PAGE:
Backlash over government plans to advertise on BBC

Government chiefs may act to persuade the BBC to air some of its advert campaigns free-of-charge to cut costs.

Francis Maude, who is heading up Whitehall’s efficacy drive, has opened talks with the BBC to air “public-service” messages for next year’s Census.

This could prove unpopular with both ITV and the Beeb. The former will dispute a loss of income from government advertising, while the latter will have to answer questions of its non-partisan status.

Maude explained his proposal to The Times: “It wouldn’t be a propaganda operation. It wouldn’t undermine the BBC’s independence. This would not be government advertising, this would be public information advertising.”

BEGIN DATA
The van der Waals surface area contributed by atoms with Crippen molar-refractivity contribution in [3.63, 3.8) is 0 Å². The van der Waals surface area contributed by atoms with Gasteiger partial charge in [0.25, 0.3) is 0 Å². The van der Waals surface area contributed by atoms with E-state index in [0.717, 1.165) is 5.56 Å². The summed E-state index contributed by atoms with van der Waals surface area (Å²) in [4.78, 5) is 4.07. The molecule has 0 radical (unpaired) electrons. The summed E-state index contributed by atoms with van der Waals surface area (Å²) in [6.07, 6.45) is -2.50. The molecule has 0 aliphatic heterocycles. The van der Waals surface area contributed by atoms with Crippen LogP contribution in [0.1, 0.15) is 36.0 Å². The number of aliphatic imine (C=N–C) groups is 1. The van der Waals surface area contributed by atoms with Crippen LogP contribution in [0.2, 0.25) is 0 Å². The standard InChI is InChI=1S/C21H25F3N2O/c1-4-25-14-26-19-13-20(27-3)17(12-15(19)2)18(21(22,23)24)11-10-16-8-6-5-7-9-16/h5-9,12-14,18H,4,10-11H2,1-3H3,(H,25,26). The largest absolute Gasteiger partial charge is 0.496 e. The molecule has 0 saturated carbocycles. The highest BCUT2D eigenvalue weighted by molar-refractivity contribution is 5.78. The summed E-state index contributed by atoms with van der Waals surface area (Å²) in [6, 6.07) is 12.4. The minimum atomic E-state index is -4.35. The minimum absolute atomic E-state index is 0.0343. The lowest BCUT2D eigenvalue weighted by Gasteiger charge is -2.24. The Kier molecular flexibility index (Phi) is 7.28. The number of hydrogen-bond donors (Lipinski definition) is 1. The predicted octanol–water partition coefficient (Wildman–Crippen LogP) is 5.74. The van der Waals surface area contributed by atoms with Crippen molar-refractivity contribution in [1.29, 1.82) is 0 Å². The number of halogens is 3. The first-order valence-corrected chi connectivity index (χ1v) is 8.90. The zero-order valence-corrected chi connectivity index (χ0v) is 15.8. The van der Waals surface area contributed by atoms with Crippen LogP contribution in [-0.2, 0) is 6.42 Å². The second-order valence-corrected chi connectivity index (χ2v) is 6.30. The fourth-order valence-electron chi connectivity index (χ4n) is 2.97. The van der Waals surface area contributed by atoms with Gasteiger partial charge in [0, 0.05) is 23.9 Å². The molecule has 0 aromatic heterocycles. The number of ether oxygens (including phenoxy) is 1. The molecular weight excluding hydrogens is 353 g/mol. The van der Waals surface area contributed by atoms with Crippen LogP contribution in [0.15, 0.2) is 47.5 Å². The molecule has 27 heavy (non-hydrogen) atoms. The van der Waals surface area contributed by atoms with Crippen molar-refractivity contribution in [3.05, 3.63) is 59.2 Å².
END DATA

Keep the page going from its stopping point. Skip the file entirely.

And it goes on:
Dan Sabbagh, writing for Beehive City, points out that commercial radio would also struggle without the £58 million the government spent on radio advertising in the year up to February. “Advertising costs, and the government, like anybody else, should pay for it,” says Sabbagh.

“One of the results of that spending is that we get soaps, drama and news on ITV (for example) – and when you think about it, that doesn’t seem like an unreasonable bargain.”

(Sources: Brand Republic, The Times, Beehive City)

This article appears in issue 256 of Media Digest.




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